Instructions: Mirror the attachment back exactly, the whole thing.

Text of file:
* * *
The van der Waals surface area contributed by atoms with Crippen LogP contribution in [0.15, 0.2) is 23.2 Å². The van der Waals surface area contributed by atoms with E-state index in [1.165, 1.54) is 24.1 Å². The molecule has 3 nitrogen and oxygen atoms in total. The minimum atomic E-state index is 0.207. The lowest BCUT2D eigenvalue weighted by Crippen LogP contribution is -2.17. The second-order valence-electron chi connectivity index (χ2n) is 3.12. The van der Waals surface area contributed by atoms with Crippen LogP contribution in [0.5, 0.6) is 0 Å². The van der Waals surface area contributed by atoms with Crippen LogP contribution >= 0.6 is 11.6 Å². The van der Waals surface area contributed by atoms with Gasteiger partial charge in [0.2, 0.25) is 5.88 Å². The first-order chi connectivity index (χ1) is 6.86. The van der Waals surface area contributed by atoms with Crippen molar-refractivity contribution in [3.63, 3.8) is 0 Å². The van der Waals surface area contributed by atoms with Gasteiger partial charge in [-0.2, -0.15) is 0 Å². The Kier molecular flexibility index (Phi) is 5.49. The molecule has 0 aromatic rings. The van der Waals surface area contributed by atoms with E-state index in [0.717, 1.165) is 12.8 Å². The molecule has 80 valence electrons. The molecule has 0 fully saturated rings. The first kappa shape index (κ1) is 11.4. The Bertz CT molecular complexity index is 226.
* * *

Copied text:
The van der Waals surface area contributed by atoms with Crippen LogP contribution in [0.15, 0.2) is 23.2 Å². The van der Waals surface area contributed by atoms with E-state index in [1.165, 1.54) is 24.1 Å². The molecule has 3 nitrogen and oxygen atoms in total. The minimum atomic E-state index is 0.207. The lowest BCUT2D eigenvalue weighted by Crippen LogP contribution is -2.17. The second-order valence-electron chi connectivity index (χ2n) is 3.12. The van der Waals surface area contributed by atoms with Crippen LogP contribution in [0.5, 0.6) is 0 Å². The van der Waals surface area contributed by atoms with Crippen LogP contribution >= 0.6 is 11.6 Å². The van der Waals surface area contributed by atoms with Gasteiger partial charge in [0.2, 0.25) is 5.88 Å². The first-order chi connectivity index (χ1) is 6.86. The van der Waals surface area contributed by atoms with Crippen molar-refractivity contribution in [3.63, 3.8) is 0 Å². The van der Waals surface area contributed by atoms with Gasteiger partial charge in [-0.2, -0.15) is 0 Å². The Kier molecular flexibility index (Phi) is 5.49. The molecule has 0 aromatic rings. The van der Waals surface area contributed by atoms with E-state index in [0.717, 1.165) is 12.8 Å². The molecule has 80 valence electrons. The molecule has 0 fully saturated rings. The first kappa shape index (κ1) is 11.4. The Bertz CT molecular complexity index is 226.